They’ll have to hustle to make it, but brothers Noel and Ben Haggard are hot-footing it from a concert in Oklahoma City on April 8 to Bakersfield the next day for a reason that’s pretty hard to argue with: Their dad.
After years of planning, fundraising, moving and restoring, Merle Haggard’s boyhood home will be ready for its first public tours that day, and Kern Pioneer Village — where the converted boxcar is located — is planning a daylong celebration to honor the Haggard family.
There will be food, Bakersfield Sound memorabilia on display and music, which is where the Haggard brothers come in. They will be playing with the Strangers, their dad’s legendary band, and Johnny Owens — son of that other Bakersfield country music legend — will perform with his band, Buck Fever. Also scheduled are James Carothers, Tommy Hays, Amber Appleton, John Pemberton, the Bear Mountain Boys and others.
“I think we’re going to get good attendance on this,” said Beth Pandol, vice chairwoman of the foundation board that operates the county-owned museum.
She noted the museum is advertising beyond the Bakersfield market, with the help of a tourism grant from the Kern County Board of Trade.
“We did press releases in Nashville and radio out of the market and targeted social media to places that might have country music and Merle Haggard fans.”
Museum staff will lead visitors through the tiny home whose center is a Santa Fe refrigerated box car that Haggard’s father, James, bought in the mid-1930s. He built a couple of additions to accommodate the five members of the family — wife Flossie and their children Lillian, Lowell and Merle — as well as other visitors to the home, which until the summer of 2015 was on Yosemite Drive in Oildale.
A yearslong campaign to move the structure and restore it after years of neglect culminated in its conveyance on a flatbed up Chester Avenue to the museum, with Haggard and his family in tow aboard their tour bus.
The emotional journey would be Haggard’s last public look at the home where he spent his restive childhood. On April 6 of last year — Haggard’s 79th birthday — the singer died on his tour bus outside his home in Northern California.
“You know, what a darn shame,” Pandol said. “I wish he were here. It would have been wonderful to see his reaction to the final product, to see the home completed. But, you know, God had other plans.”
However, the family historian will be there. Lillian Haggard Rea, Merle’s older sister, is the authority on all things Haggard and as such, has been an invaluable resource to Los Angeles-based historical architect George Taylor Louden.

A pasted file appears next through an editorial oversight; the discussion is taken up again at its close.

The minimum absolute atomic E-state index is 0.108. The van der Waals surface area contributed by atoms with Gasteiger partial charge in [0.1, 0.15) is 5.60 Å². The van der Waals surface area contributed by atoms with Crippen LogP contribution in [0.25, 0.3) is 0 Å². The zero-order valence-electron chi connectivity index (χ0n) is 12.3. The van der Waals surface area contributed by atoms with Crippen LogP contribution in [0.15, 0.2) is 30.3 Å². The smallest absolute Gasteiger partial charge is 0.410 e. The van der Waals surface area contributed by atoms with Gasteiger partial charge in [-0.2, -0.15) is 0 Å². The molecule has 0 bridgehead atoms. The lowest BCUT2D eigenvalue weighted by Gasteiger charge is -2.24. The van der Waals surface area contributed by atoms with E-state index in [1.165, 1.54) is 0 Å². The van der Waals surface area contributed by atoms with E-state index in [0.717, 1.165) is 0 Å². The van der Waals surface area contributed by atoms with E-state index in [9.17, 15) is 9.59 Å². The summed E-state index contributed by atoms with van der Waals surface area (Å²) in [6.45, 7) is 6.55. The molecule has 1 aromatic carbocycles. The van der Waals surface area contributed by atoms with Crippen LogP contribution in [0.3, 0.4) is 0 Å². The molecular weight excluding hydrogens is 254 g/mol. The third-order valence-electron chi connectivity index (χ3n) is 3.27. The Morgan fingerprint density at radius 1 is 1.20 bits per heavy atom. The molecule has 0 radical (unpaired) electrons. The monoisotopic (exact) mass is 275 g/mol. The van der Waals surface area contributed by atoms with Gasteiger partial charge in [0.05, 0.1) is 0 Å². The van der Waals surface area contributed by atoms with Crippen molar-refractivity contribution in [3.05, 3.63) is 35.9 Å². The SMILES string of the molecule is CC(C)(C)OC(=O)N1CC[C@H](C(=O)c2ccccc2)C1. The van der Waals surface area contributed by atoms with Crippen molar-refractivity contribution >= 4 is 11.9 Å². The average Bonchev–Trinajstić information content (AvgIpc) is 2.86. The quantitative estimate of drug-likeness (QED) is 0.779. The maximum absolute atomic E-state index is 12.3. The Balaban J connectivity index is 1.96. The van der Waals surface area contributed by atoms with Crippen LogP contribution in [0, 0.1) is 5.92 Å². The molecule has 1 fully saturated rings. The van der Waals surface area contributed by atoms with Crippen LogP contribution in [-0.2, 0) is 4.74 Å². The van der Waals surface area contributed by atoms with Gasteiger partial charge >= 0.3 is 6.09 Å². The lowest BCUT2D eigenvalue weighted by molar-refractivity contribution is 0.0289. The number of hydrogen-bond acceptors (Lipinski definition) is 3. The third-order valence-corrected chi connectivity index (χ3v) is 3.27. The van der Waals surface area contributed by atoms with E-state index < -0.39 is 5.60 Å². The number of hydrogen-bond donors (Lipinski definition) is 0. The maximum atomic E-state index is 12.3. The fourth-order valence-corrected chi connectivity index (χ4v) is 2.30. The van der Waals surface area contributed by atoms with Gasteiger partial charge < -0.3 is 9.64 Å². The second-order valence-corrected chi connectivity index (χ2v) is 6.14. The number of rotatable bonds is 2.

“She was wonderful and she really helped with a lot of data of what was where and what was when and the general feeling of the house,” Louden told The Californian. “It was a very comfortable, hospitable home.”
The project is being funded almost entirely by Cynthia Lake, through her foundation, the Cynthia Lake Charitable Trust.
“I promised Lillian I would finish this project and I’ve been very true to that,” Lake told The Californian recently. “I'm finishing it in a way that leaves a legacy for Merle Haggard, Lillian, Lowell, James and Flossie, individuals who were there.”
While at the museum, visitors who haven’t been there in awhile will notice several new features, including the eye-popping Aera Energy Gallery orientation center inside the historic Chamber of Commerce Building. Contained in the gallery are pods that tell the story of Kern County, from migration to country music.
Also new is the Bakersfield Californian Foundation Research Center and Historic Archive, a new building on the sprawling 16-acre campus of old structures that will house the museum's entire collection of photos and documents. The public may inspect the archives by appointment.
New to the grounds as well is the Bakersfield High School water tower.
But it’s hard to beat the Haggard house for potential drawing power, Pandol said.
“There will always be people who want to come see this and I hope it multiplies into some other things around music, storytelling, things for kids, history. Because you have the draw of Merle Haggard and his broad appeal and his celebrity and hten all the things that can be incorporated in that, with him. I hope we can program more things with respect to the house.”